Updated: Sep 29, 2019
I will be forever grateful that I decided to do an antenatal education program with my husband, before my first birth.
I had been reading books about childbirth as a way to prepare but, to tell you the truth, I was scared of childbirth.
At the end of the course though, I felt supported, connected, informed and empowered. And I know my husband felt the same.
During the most challenging times of labour, I was keenly aware of how different the whole scenario would have panned out had I not prepared myself (physical, emotionally, mentally).
The fact that childbirth is seen as the focal part of parent education, in our society, highlights an issue, however.
Most parents-to-be don’t give ‘what happens after the baby is born’ a second thought.
The few that do, think of it as something to do or to learn about after the baby arrives.
I have had countless of parents of older kids telling me how they wished they had done more before.
The key take-away for me is that, the more preparation we do, the less we end up facing some of the key problems confronting parents. Some of these are:
Lack of child-development knowledge that leads to misunderstandings
Lack of time and money
Confusion about different parenting philosophies that could back-fire
and there are many more, but the one I’d like to zoom in on now is
When my first son was six months old, I was packing for our first trip together as a family, with him by my side, when he lost consciousness for a few seconds. I was by myself and it was a terrifying experience.
The worst-case scenario ran through my brain – I thought he was going to die.
But I had taken a kids’ first aid course while I was pregnant. The ambulance paramedic told me I had done the right thing by calling emergency, doing CPR and staying with my baby at all times. And everything was alright.
There had been no need for my worry about the worst-case scenario. Just like when the doctor wanted to see us when I was pregnant with our second child.
Thinking the doctor only saw you immediately if there was something very wrong, we completely freaked out when we were told he wanted to see us.
But it was only to tell us our baby was fine because he happened to be close by!
So, I’m not saying we, as parents, will never worry, but it’s about being aware.
When are we worrying?
Why we are worrying?
Are we letting fear and trauma control us?
Is there a way we could have prevented the worry?
There will be real and imaginary worries and fears throughout our family life. And I never advocate a fearless attitude. Our fear reflex keeps us and our children alive.
The key question is:
How can we embrace worry and fear and transform it into something useful for both us, and our children - without the need to age years every time we think something is going to happen?
I love Elizabeth Gilbert’s approach to dealing with fear:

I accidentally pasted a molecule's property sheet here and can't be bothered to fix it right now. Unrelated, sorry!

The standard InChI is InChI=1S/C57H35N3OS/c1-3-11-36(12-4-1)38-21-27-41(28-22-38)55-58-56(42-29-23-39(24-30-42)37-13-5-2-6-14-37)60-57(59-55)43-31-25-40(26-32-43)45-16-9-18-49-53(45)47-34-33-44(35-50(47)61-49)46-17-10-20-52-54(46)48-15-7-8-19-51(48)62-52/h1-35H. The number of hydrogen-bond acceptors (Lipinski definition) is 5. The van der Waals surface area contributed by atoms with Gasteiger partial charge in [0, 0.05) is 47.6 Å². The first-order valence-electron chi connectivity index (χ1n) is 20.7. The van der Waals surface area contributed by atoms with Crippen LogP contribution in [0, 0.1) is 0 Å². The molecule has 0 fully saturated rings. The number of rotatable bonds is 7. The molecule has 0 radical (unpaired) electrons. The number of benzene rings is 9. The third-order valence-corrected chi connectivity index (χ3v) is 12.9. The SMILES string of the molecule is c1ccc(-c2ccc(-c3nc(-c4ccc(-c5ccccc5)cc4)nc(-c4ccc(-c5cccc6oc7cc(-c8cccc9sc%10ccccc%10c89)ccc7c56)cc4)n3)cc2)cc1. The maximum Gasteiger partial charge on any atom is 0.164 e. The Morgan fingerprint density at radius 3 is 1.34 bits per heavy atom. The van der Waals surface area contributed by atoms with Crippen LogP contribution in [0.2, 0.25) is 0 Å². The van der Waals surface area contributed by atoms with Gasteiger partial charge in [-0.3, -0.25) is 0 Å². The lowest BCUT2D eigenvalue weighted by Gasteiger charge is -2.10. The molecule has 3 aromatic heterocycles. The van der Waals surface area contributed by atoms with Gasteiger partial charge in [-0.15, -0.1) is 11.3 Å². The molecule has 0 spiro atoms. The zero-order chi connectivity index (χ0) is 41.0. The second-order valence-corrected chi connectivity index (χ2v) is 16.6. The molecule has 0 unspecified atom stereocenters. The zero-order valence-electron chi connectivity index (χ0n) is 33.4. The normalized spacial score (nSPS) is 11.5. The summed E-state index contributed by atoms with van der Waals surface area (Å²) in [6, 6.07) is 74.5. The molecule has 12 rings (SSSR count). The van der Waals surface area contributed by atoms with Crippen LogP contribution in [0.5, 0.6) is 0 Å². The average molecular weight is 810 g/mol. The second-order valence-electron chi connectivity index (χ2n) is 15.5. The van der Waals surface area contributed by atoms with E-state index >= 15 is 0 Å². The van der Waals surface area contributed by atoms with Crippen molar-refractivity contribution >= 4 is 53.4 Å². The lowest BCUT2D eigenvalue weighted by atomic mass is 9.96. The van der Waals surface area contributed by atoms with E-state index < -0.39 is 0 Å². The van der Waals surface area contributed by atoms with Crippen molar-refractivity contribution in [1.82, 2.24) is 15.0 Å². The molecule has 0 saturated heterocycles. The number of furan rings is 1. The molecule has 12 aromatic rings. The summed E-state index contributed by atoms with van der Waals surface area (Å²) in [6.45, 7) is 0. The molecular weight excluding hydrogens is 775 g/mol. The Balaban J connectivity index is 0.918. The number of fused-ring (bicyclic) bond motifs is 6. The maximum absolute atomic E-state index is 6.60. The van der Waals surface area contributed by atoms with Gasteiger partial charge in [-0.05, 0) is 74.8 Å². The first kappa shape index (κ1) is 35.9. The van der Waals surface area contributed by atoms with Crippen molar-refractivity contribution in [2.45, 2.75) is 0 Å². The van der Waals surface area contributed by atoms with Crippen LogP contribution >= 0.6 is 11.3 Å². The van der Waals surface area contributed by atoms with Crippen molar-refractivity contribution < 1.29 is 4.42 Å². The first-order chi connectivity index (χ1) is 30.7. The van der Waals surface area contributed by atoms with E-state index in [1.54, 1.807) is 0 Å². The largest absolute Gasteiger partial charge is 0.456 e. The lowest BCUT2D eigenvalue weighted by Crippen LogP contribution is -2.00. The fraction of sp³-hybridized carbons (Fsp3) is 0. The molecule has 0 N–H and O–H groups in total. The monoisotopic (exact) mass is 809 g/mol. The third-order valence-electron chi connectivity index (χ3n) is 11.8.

Creativity and I are about to go on a road trip together. I understand you’ll be joining us, because you always do. I acknowledge that you believe you have an important job to do in my life, and that you take your job seriously.
Apparently your job is to induce complete panic whenever I’m about to do anything interesting – and may I say, you are superb at your job.
So by all means, keep doing your job, if you feel you must. But I will also be doing my job on this road trip, which is to work hard and stay focused. And Creativity will be doing its job, which is to remain stimulating and inspiring.
There’s plenty of room in this vehicle for all of us, so make yourself at home, but understand this:
Creativity and I are the only ones who will be making any decisions along the way. I recognize and respect that you are part of this family, and so I will never exclude you from our activities, but still – your suggestions will never be followed.
You’re allowed to have a seat, and you’re allowed to have a voice, but you are not allowed to have a vote. You’re not allowed to touch the road maps, you’re not allowed to suggest detours, you’re not allowed to fiddle with the temperature.
Dude, you’re not even allowed to touch the radio.
But above all else, my dear old familiar friend, you are absolutely forbidden to drive."
Fear is forbidden to drive! Worry is forbidden to drive!
The more prepared we are as parents, in the various areas needed to see our family thrive and succeed - and this can be anything from:
Socio-emotional intelligence skills - for both child and parents,
Year-by-year child development knowledge
Learning how to take care of our individual and family needs,
Challenging misconceptions etc
- the more aware and knowledgeable we are and will be, and the more confidently and competently we, as parents, will ‘drive’ as we guide our children.
Preventing and preparing doesn’t mean we stop being adventurous or daring or stop taking risks or designing our future.
Think of it as self-defence.
Do you stop being a creative, spontaneous, fun, [insert your favourite trait] person because you know how to defend yourself?
In fact, the knowledge gives you more freedom to be all those things.
Preventing and preparing means thinking long term about the commitment we make by bringing children into the world and caring for them. Not just physically, but emotionally, mentally, spirituality. It means being one, if not two or three, steps ahead.
It’s about peace of mind, but not the type you get from buying a device that monitors your baby’s oxygen levels while sleeping, which can run out of battery or play up at any given moment.
It is about preventing harm that we may be doing, even unintentionally, because of lack of knowledge.
It's about arming ourselves with the tools so we can guide our unique, individual child.
It’s about being ready for whatever comes our way as much as it's within our capacity.
In other words, but with less words, it's about going from this:
It is indeed possible! #PrepareAndPrevent
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